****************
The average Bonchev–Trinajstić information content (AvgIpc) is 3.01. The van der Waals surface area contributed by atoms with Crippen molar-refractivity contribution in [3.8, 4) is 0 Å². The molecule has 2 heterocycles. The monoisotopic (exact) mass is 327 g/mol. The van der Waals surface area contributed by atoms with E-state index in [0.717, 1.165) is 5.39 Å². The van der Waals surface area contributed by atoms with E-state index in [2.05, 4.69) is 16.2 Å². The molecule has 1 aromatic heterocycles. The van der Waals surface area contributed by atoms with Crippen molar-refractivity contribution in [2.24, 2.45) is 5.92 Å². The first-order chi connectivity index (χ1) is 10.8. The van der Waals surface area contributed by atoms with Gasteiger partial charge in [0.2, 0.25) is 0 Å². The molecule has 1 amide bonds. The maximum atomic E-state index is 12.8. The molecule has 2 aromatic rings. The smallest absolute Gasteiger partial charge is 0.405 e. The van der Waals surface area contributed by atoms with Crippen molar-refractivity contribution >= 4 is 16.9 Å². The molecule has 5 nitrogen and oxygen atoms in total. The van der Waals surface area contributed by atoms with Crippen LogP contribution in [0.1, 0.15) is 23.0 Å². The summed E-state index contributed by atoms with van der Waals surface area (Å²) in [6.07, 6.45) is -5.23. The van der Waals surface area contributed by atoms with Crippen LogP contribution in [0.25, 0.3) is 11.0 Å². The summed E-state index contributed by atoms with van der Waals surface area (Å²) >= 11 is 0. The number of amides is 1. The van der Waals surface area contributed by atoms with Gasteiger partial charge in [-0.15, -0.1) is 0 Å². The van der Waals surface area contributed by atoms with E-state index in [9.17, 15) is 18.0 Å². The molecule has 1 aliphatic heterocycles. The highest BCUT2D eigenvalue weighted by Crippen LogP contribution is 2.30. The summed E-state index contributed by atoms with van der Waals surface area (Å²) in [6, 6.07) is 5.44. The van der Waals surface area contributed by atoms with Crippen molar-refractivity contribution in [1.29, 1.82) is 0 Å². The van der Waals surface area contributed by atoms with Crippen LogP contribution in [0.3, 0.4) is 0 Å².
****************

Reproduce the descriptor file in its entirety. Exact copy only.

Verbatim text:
The average Bonchev–Trinajstić information content (AvgIpc) is 3.01. The van der Waals surface area contributed by atoms with Crippen molar-refractivity contribution in [3.8, 4) is 0 Å². The molecule has 2 heterocycles. The monoisotopic (exact) mass is 327 g/mol. The van der Waals surface area contributed by atoms with E-state index in [0.717, 1.165) is 5.39 Å². The van der Waals surface area contributed by atoms with E-state index in [2.05, 4.69) is 16.2 Å². The molecule has 1 aromatic heterocycles. The van der Waals surface area contributed by atoms with Crippen molar-refractivity contribution in [2.24, 2.45) is 5.92 Å². The first-order chi connectivity index (χ1) is 10.8. The van der Waals surface area contributed by atoms with Gasteiger partial charge in [0.2, 0.25) is 0 Å². The molecule has 1 amide bonds. The maximum atomic E-state index is 12.8. The molecule has 2 aromatic rings. The smallest absolute Gasteiger partial charge is 0.405 e. The van der Waals surface area contributed by atoms with Crippen molar-refractivity contribution >= 4 is 16.9 Å². The molecule has 5 nitrogen and oxygen atoms in total. The van der Waals surface area contributed by atoms with Crippen LogP contribution in [0.1, 0.15) is 23.0 Å². The summed E-state index contributed by atoms with van der Waals surface area (Å²) in [6.07, 6.45) is -5.23. The van der Waals surface area contributed by atoms with Crippen LogP contribution in [0.25, 0.3) is 11.0 Å². The summed E-state index contributed by atoms with van der Waals surface area (Å²) >= 11 is 0. The number of amides is 1. The van der Waals surface area contributed by atoms with Gasteiger partial charge in [-0.15, -0.1) is 0 Å². The van der Waals surface area contributed by atoms with E-state index in [9.17, 15) is 18.0 Å². The molecule has 1 aliphatic heterocycles. The highest BCUT2D eigenvalue weighted by Crippen LogP contribution is 2.30. The summed E-state index contributed by atoms with van der Waals surface area (Å²) in [6, 6.07) is 5.44. The van der Waals surface area contributed by atoms with Crippen molar-refractivity contribution in [1.29, 1.82) is 0 Å². The van der Waals surface area contributed by atoms with Crippen LogP contribution in [0.3, 0.4) is 0 Å².